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Risky Business: Creative Industries & Social Responsibility // a write up

13th July 2015

Together with fellow member Sarah Bunter, we organised a discussion to address the current dictated perimeters of what is prescribed as aspirational within today’s media. Focusing mainly on marketing and trends, what is the impact that restricting diversity can have on both individuals and society – does the responsibility of ‘change’ lie with the consumers, the brands, neither or both?

The panel included:

Sarah Bunter – Casting Director (event co-curator)

Araceli Camargo – Cognitive Neuroscientist

Cameron McNee – Fashion Photographer

Alex Knapp – International Development Strategist

Garry Dods – Marketing Director

Alex Simonini – Creative Director

Fraser Belk – Director & Founder of Established Models (formerly at Models 1)

Dal Chodha – Editor of Archivist and co-contributor to ShowStudio

Amy Greenhough – mainboard IMG model & PhD candidate at Kingston

Patrick Egbon-Marshall – head-booker, AMCK models

Why is this discussion necessary?

  • This decade is possibly our most prolific and fast-paced in regards to the creation and distribution of fashion and lifestyle imagery.

Can these limited ideals have a potential harmful impact on both society and individuals?

What are our current experiences and difficulties?

  • Limited vision in decision-making – in particular barriers in age, race, character. Adhering to these parameters is considered safer and ‘less risk’. These ‘risks’ however often go explained or tend to be unfounded. Limitations are more prominent in Campaigns, especially single model shoots. Also within catwalk casting but usually more prominent when casting for shoots with a much greater reach and prominent place in society ie billboards, outdoor, paid-for advertising space etc

What could be the potential reasons that casting limitations exist?

Currently responses include:

  • Money. Non-caucasian models won’t sell clothes
  • Non-caucasian models don’t ‘fit’
  • People can’t identify with non-caucasian models

Does fashion media images influence society in regards to aspirations, inclusion and individuals’ own feelings of potential?  Ie can this ‘one vision of beauty’ effect self worth?

  • It is felt that these images are frustrating and unchanging.  Everyone is talking about it but nobody is doing anything

What could be potential new solutions to encourage new ideas?

How do we overcome restrictions and does confrontation work?

  • We can use imagery instead of words to explain a message.  Words can be offensive or wrongly construed and images are more simple way to portray a feeling or image to suggest ideas.  Ask a brand their core values and aims and then provide moodboard imagery in order to fit with a brands’ ideals.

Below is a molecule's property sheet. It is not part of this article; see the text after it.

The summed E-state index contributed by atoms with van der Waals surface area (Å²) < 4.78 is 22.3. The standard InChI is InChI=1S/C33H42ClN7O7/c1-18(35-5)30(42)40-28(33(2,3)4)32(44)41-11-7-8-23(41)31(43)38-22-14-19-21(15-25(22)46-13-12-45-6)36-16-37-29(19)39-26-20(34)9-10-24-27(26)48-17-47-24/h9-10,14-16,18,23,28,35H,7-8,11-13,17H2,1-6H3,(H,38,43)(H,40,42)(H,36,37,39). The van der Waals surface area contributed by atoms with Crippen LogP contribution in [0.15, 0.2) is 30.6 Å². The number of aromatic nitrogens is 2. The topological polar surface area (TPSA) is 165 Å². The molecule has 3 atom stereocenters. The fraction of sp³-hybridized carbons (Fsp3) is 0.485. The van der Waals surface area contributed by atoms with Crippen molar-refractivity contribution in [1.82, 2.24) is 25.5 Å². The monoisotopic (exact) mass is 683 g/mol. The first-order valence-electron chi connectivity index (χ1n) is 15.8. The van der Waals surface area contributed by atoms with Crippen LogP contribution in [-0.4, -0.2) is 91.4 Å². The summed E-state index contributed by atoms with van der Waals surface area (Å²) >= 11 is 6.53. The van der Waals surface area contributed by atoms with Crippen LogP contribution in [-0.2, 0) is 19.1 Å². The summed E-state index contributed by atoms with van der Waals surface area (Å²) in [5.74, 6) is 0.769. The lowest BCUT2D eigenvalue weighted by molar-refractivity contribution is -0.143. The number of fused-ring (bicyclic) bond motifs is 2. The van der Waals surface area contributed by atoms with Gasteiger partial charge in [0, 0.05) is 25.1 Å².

• To avoid conflict and barriers it is often better to stress the importance of concentrating on the future.  Aiming to avoid criticing decisions made in the past, but focus more on the changing future and how a new set of ideas need to be considered in order to be considered modern in a forward-thinking society. eg “this may have worked then, but this is what can work for now…”

Are there other ways to convince and encourage people to think outside of the current dictated perimeters?

  • A big recommendation for ‘consistency’. Being reliable and with a high standard of previous work and clients can help gain trust.  Trust is integral to negotiation, persuasion and resolution.
  • Education. Both parents and teachers can encourage younger people in regards to a more positive self-image.  Teachers can also correct students if following an incorrect definition of ‘diversity’ and encourage students to look further and have better and more varied ideas about consumers’ potential aspirations.

Can style leaders push change with constant discussion and example?  Will others follow…

  • More recommendations for authenticity.  Marketing will buy into this if you stand by your morals and stay focused.

Also discussed

  • If every brand wants to be memorable, why are companies so unwilling to take a risk?
  • If we continue to only work within the prescribed perimeters of ‘beauty’, should the creative industries bear any responsibility for the impact their images make on society? (if they shouldn’t, then who should?)
  • Should casting require a law regarding equal opportunities?
  • Should we ‘give the people what they want’?  (who is deciding what ‘they want’ and how can change happen if new possibilities are never demonstrated?)
  • Does the responsibility of ‘change’ lie with the consumers or the brands, neither or both?

Concluding ideas

  • Everybody should have a social responsibility within their work and how they conduct their professional lives.
  • An external body should be in place to ensure models and pro-diversity designers and directors do not lose work for not conforming to a generic and creatively-limiting set of ideals.  This body should be able to advise and offer parameters on more specific situations, offering strength and back-up to those under criticism for speaking out.
  • Until ‘law’ can over-ride money in regards to decision-making, hopefully re-education can help.  Brands reluctant to make change can hopefully learn via discussion, encouragement and new opportunities.  To not adapt will equal an old-fashioned outlook and therefore not aspirational ie the ‘Super-size Me’ effect on fast-food chains – step up and change or feel embarrassed, dated and unhealthy.
  • If law is the only way to proceed over money, can ‘shame’ override both?

Next Steps

  • To discuss further with editorial publications, trend prediction agencies, governing bodies and relevant brands.
  • To develop discussion into a number of further topics (available upon request)